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Best Imaging For Recurrent & Metastatic PCa

GeneRose1's picture
GeneRose1
Posts: 64
Joined: Aug 2016

Brothers, I am lining things up for a future cyberknife treatment and believe that the centerpiece to a successful outcome is the best imaging possible that clearly shows the tumor location plus any junior bandits that may be lurking elsewhere. Here is a link to an article I pulled from Renal and Urology News.com that discusses the various imaging technologies out there and their particular strengths and weaknesses.

http://www.renalandurologynews.com/prostate-cancer/prostate-cancer-pet-ct-aids-diagnosis-detection-metastasis-monitoring/article/706150/

There's a lot to choose from and I would appreciate any insights that you all might have.

So from your perspective what imaging was done prior to your cyberknife treatment, what was your PSA at the time of the imaging, and did it adequately support the treatment?

Thanks guys. Holiday season is fast approaching and I hope nobody is too stressed out from the planning and preparations.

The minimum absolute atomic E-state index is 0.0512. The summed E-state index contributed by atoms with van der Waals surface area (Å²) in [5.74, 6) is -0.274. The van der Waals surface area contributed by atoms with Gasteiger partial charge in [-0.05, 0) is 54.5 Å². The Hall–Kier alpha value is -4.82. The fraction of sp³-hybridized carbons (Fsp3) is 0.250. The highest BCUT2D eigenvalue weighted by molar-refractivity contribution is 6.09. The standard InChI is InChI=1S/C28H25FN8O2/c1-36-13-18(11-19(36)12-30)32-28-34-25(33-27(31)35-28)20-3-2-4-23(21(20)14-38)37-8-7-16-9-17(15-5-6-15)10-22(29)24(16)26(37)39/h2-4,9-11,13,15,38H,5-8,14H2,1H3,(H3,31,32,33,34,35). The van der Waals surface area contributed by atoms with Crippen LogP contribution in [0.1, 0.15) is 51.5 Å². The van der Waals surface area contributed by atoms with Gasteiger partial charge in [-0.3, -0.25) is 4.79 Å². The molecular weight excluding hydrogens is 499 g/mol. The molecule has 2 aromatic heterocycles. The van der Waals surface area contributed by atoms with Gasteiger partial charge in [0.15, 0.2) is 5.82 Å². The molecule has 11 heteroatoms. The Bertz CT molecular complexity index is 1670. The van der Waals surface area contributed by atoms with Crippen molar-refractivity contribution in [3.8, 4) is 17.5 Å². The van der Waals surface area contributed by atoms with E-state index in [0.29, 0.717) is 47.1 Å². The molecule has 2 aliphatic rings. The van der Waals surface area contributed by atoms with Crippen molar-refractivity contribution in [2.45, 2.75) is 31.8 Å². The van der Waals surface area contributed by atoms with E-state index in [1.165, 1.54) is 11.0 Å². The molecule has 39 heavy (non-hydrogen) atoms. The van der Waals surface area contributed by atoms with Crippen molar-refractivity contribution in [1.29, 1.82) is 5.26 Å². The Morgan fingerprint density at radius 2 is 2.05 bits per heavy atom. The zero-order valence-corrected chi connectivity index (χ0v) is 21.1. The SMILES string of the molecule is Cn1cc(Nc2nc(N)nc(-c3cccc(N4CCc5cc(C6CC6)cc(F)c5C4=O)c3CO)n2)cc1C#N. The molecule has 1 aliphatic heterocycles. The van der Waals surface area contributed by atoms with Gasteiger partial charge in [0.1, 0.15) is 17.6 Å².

Best/Gene

 

 

 

 

VascodaGama's picture
VascodaGama
Posts: 2968
Joined: Nov 2010

Rose,

I have commented in your previous thread regarding this newer phase in your journey. In my post to Tdoyle I also comment about PET/CT exams. It is not the machine alone that makes the difference but the radiotracers used and the experience of the radiologist in interpreting the films. For instance, the PET/CT (18)F-FDG is not the most suitable for low grade Gleason cases. Some tracers require cyclotrons as some of these got short half-life.

https://csn.cancer.org/node/312905

https://csn.cancer.org/comment/1604136#comment-1604136

 

I recommend you to investigate details among the various clinics (cyclotron availability) including the radiopharmaceuticals giving preferences to PSMA pathways. Some are better to certain types of tissues (soft/bone) and some are better in low rate Gleason types (micrometastases). SUV is the marker used by the radiologists to judge what is seen. By experience they discard positive (high SUV) areas where PCa would have low probabilities for existence, such as the liver and kidneys in localized cases (T3 M0). Your present and past status and findings must be considered in the final judgment. All the data should be passed to the radiologist doing the exam.

Your link is great as it correlates the results from several exams based on experiences. I would request your oncologist for guidance in requesting consultations with the famous experienced clinics/radiologists, probably some of those listed in the article that served as references for the authors of the link (both urologists).

I will be curious about your investigations and conclusions.

Best wishes,

VGama

 

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